Anne Elizabeth Moore's essay for This Is A Comic Book.

This is another essay for the catalog pictured above (still available at the Mahan Gallery for $5.00 (US)) in which Anne Elizabeth Moore considers the ongoing academic institutionalization of comic making and some of the consequences of it.


Just a few short years ago, young adults with the gumption to really stick it to their parents could handily do so by announcing at the dinner table that they wanted to grow up and become comic-book artists. For decades, jaws of fathers the world over would slacken in disbelief, slowly hardening again into expressions of pure fury before sparks flew. Mothers, wanting always to be supportive, dear, but still, perhaps, wondering if that’s quite the best thing for you, considering, you know, the danger, would press their lips together tightly and wait for this rebellious phase to pass. The more traditional housewives were pummeled with visions of endless days at home with little to fret about but daughters trapped in the drawing mills of one, or the other, major comics publisher, or sons toiling away behind tables in convention halls, hassled endlessly by older men in science fiction outfits, giant animal costumes. It is lucky they did not know the truth: that their children would more likely simply not have jobs. Younger siblings would secretly, silently rejoice. More than one premeditated crime spree has been hatched during such conversations. Families rarely recover from such moments. It is no coincidence that underground cartooning and divorce both achieved their heights of popularity at roughly the same time period.

The cartoonists that resulted from these unnurturing environments got plenty of material out of it, and in fact went on to devote about a decade and a half to exploring the intricacies of human interrelationships in autobio comics during the years flanking the 1990s. Some are still recovering, slowly exploring the world beyond their bedrooms; others never will, consigned to rehash their mommies’ rejection or pops’ anger or siblings’ mockery until they have cross-hatched their last panel.
Today, things are different for would-be comicers. Cartooning is a proper profession, and “ink stud” no longer considered foul language. Nowadays, if a young person wants to grow up and become a cartoonist, it’s as welcomed a discussion at the dinner table as plans to take a year off after school and bum around Europe, or get married and settle down. “Oh, that’s nice, honey.” A future comic-booker’s dad might begin. “So which schools are you looking at?”
This is partially due, of course, to the mainstream acceptance the comic-book world has most recently, ahem, suffered. (Some of which, the Best American Comics for example, I admit I have contributed to.) It is also because of the accolades the comic-book world has received in other realms, such as in film (from Batman to Persepolis), art (the Masters of American Comics exhibition, for example, or MoCCA), or literature (Fun Home, Jimmy Corrigan). Finally, comics are popular now because we have reached a critical mass of good, talented people making interesting work for long enough that the world has started to pay attention.
Yet this recent turn of the mainstream’s gaze toward comics is also due to behind-the-scenes forces, things entirely outside of mass culture. (Comic-book people tend to forget that such things matter, too.) It is due, also, to a growing desire to move comics into the ivory tower of academia and set up a front office in the busy hub of professionalism.
Now, I’m neither one to complain about schools or jobs. I have experienced both. The quiet study of subjects is important, and the mounting pile of theses and dissertations in the world on what I would consider matters either transplendent or inane is actually none of my concern. Additionally, I enjoy to eat of the food and wear of the clothes and have taken well to sleeping indoors, which usually requires a certain accepting attitude toward paychecks. It is, though, worth noting that the purpose of academic study is to provide individuals professional training in supposed preparation for an established field.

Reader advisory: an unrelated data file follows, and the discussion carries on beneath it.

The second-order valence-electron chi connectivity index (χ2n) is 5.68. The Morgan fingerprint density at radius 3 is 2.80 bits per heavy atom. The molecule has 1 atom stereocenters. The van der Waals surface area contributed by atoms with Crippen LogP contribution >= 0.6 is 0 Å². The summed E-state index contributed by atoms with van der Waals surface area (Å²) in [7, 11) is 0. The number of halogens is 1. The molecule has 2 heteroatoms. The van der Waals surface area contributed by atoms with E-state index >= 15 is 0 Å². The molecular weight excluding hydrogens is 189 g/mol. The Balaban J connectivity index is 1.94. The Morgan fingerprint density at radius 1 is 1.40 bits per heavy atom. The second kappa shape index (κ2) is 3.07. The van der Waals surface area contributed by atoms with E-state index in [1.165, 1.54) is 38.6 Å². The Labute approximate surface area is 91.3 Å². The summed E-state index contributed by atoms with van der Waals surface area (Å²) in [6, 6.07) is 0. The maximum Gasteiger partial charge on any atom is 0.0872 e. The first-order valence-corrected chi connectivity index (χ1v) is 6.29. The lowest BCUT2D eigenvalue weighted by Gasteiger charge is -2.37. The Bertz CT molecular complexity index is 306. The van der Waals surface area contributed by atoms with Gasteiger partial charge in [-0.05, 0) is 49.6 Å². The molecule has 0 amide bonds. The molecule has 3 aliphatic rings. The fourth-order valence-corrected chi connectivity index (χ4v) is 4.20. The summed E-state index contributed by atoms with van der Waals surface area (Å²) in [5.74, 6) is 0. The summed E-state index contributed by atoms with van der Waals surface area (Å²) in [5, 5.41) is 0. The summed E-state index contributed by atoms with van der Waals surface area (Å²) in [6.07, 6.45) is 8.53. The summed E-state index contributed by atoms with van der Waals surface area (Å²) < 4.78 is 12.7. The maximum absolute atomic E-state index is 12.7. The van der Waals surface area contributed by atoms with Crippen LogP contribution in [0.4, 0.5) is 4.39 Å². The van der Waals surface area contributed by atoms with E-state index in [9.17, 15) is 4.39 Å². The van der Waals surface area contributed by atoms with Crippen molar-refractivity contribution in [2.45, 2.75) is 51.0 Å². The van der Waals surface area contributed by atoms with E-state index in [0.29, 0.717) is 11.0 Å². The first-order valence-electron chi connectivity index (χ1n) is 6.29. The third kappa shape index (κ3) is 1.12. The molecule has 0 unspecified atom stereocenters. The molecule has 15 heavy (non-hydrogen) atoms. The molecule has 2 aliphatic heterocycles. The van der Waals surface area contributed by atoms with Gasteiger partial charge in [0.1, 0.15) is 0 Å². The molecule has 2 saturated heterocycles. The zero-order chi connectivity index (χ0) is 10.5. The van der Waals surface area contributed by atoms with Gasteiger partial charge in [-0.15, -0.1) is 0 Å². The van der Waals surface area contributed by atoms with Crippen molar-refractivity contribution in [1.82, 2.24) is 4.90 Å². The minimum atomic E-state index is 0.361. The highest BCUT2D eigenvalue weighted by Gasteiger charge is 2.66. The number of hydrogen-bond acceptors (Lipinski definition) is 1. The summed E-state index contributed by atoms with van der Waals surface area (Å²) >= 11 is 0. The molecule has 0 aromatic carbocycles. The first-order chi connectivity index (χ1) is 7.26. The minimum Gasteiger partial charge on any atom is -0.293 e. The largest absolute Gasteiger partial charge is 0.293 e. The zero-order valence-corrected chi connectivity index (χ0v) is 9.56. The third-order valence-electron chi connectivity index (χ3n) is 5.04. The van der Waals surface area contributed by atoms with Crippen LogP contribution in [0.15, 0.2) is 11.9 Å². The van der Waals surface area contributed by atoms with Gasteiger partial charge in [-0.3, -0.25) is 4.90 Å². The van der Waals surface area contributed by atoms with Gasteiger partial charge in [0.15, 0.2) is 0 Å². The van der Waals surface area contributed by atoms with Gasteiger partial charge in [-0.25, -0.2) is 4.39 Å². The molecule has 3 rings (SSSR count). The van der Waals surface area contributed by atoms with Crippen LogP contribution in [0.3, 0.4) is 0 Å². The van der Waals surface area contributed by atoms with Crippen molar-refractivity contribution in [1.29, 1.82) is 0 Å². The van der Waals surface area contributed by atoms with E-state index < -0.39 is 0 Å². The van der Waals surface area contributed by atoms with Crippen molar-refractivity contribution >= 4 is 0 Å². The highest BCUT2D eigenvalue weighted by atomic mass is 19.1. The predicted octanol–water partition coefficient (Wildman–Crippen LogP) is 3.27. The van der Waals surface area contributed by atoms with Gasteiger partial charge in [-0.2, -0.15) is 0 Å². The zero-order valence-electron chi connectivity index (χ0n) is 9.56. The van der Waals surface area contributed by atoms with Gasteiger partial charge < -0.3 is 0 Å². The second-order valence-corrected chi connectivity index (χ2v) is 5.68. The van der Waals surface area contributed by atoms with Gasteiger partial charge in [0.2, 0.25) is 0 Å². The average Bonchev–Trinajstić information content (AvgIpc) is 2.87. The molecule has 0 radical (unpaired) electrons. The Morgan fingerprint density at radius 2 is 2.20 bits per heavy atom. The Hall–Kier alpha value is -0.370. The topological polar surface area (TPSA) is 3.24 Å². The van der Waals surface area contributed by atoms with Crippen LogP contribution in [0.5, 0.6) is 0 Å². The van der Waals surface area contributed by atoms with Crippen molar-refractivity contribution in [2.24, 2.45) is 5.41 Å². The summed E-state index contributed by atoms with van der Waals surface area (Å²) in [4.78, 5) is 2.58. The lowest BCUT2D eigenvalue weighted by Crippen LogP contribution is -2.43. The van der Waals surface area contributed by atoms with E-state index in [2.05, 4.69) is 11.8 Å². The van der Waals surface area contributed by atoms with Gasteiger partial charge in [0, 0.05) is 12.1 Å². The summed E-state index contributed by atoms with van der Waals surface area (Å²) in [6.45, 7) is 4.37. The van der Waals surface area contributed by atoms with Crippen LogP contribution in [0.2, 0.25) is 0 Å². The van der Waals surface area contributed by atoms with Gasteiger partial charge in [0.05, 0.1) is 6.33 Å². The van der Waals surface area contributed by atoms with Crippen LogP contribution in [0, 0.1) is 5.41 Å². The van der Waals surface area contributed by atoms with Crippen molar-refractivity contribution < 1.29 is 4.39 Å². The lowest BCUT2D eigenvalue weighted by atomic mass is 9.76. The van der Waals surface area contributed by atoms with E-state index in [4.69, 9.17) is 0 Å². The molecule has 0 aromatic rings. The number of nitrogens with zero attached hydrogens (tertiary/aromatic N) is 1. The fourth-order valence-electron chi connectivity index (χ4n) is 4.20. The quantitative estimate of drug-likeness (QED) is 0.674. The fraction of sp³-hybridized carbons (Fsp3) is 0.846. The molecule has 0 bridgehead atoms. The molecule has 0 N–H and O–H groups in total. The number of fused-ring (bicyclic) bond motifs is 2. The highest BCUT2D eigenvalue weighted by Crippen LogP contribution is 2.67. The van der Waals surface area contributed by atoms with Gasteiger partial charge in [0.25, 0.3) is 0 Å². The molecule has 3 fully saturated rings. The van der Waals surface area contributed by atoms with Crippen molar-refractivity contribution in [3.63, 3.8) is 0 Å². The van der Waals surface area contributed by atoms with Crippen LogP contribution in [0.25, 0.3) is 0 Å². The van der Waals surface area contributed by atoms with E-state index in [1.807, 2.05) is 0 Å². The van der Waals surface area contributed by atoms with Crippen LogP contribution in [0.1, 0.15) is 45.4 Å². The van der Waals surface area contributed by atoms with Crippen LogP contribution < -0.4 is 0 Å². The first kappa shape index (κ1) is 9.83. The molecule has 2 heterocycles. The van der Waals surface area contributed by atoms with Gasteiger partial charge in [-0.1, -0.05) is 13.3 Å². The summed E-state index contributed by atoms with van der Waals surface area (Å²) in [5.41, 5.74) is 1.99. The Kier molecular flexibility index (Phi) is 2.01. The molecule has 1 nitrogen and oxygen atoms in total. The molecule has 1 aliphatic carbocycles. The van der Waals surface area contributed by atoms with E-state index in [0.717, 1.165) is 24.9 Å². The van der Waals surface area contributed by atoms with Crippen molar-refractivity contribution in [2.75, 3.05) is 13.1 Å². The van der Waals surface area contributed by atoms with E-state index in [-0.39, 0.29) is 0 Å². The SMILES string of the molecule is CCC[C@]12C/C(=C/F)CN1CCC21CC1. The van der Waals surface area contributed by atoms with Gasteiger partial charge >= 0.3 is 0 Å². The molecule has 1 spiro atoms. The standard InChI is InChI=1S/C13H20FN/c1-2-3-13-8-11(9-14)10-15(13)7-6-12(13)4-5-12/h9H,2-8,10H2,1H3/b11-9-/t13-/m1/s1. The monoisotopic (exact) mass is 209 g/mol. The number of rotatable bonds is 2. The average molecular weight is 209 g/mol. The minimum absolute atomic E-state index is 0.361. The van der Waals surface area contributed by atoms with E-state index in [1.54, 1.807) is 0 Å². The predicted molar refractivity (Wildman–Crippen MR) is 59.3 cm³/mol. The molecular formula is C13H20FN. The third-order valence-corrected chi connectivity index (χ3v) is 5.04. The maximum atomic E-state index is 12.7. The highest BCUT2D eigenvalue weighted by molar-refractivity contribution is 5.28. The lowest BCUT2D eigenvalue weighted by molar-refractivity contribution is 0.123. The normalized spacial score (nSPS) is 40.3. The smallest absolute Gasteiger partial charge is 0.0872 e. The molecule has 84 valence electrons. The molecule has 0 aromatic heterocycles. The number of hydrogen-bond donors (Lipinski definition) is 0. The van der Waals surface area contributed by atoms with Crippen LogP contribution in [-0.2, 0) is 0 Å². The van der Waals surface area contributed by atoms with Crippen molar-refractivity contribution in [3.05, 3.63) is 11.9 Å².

The question of whether or not comics is an established field may be up for debate: it certainly appears to be one to the average X-Men movie-viewing audience member or Marjane Sartrapi fan, and that must count for something. Also relevant is the finding of one website, which by adding up all the jobs with the term “comic book artist” anywhere in the listing, arrived at an average annual salary of $20,000—which varies, the site explains, based on company, location, experience, and benefits package. Relevant, but not terribly so: I don’t know any comic-book artists with a retirement plan beyond working until the moment of death, because even the comfiest of positions are work-for-hire contracts. (Big money there is about $500 per page, each of which might take ten hours of work, which means a top-earner at a forty-hour workweek and no time away from the desk could earn a health insurance-less $104,000 per year. But I’d be surprised if the industry could sustain more than one of them.) None of this delves into the economics of alternative, underground, or self-published comics, however—from which realms Art Spiegelman, Lynda Barry, and Dan Clowes all emerged. And who wouldn’t rather pattern their careers after them than, uh, what were the names of those Superman guys again?
Certainly, there are publishers of comics, and there are readers of comics, and there are reviewers of comics and stores and websites and T-shirts and any number of potentially lucrative licensing deals to be had. Yet there are not technically jobs in comics. Comics, in this way, are unlike other art forms: There does exist a large art market, with museums to work at, galleries to show in, venues to perform in, alternative spaces to sell pieces in, entire arms of publishing to sustain you, and—coming soon, on Bravo—reality TV programs you can star in devoted to exploring the life of the contemporary artist. In addition to making work, you can restore it, write about it, edit it, sell it, represent it, curate it, sell tickets to it, or lecture about it. In other words, art is a business. A massive one.
But comics? Not so much.
In fact, the acceptance of comics into the academy goes far beyond striking Green Hornet and Mutts fans as a little strange. It was simply not a desired outcome of reading a funny book—that you could pull it out from behind the math book, and read it on its own, in class, forever! For most, comics were a reprieve from math, a vacation from school entirely, a deliberately anti-intellectualist space set in marked contrast to established, prescribed society. This was—is, still—important, protected space. Free space. Space without established parameters, timelines, or measures of success like grades and income. But a space many only visited. (Plenty of people, of course, dropped out of school entirely and read comics all day. But a clear majority—a majority, even, of currently working comic-book artists, didn’t.)